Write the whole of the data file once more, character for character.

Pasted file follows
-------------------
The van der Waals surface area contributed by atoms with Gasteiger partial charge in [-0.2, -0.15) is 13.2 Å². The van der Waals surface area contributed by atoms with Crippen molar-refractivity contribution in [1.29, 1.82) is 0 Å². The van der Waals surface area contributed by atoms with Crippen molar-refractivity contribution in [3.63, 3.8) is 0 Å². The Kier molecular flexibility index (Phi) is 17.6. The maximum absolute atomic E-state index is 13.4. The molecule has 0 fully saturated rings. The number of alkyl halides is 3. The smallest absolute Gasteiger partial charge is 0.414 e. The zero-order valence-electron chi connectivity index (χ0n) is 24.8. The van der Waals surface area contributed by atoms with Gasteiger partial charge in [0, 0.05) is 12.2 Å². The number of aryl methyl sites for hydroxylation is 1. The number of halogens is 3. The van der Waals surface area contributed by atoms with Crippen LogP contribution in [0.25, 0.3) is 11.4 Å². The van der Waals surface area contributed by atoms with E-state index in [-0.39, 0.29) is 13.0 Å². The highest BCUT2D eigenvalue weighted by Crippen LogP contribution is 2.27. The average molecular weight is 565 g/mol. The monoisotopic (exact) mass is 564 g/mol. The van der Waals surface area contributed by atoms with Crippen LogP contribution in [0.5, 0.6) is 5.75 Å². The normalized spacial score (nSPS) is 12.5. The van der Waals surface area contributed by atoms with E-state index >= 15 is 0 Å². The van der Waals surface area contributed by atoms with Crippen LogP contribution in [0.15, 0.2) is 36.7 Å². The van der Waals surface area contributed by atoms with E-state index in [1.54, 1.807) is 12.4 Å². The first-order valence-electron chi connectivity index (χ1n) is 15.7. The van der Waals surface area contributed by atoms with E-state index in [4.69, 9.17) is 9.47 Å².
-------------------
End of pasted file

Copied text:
The van der Waals surface area contributed by atoms with Gasteiger partial charge in [-0.2, -0.15) is 13.2 Å². The van der Waals surface area contributed by atoms with Crippen molar-refractivity contribution in [1.29, 1.82) is 0 Å². The van der Waals surface area contributed by atoms with Crippen molar-refractivity contribution in [3.63, 3.8) is 0 Å². The Kier molecular flexibility index (Phi) is 17.6. The maximum absolute atomic E-state index is 13.4. The molecule has 0 fully saturated rings. The number of alkyl halides is 3. The smallest absolute Gasteiger partial charge is 0.414 e. The zero-order valence-electron chi connectivity index (χ0n) is 24.8. The van der Waals surface area contributed by atoms with Gasteiger partial charge in [0, 0.05) is 12.2 Å². The number of aryl methyl sites for hydroxylation is 1. The number of halogens is 3. The van der Waals surface area contributed by atoms with Crippen LogP contribution in [0.25, 0.3) is 11.4 Å². The van der Waals surface area contributed by atoms with E-state index in [-0.39, 0.29) is 13.0 Å². The highest BCUT2D eigenvalue weighted by Crippen LogP contribution is 2.27. The average molecular weight is 565 g/mol. The monoisotopic (exact) mass is 564 g/mol. The van der Waals surface area contributed by atoms with Crippen LogP contribution in [0.5, 0.6) is 5.75 Å². The normalized spacial score (nSPS) is 12.5. The van der Waals surface area contributed by atoms with E-state index >= 15 is 0 Å². The van der Waals surface area contributed by atoms with Crippen LogP contribution in [0.15, 0.2) is 36.7 Å². The van der Waals surface area contributed by atoms with E-state index in [1.54, 1.807) is 12.4 Å². The first-order valence-electron chi connectivity index (χ1n) is 15.7. The van der Waals surface area contributed by atoms with E-state index in [4.69, 9.17) is 9.47 Å².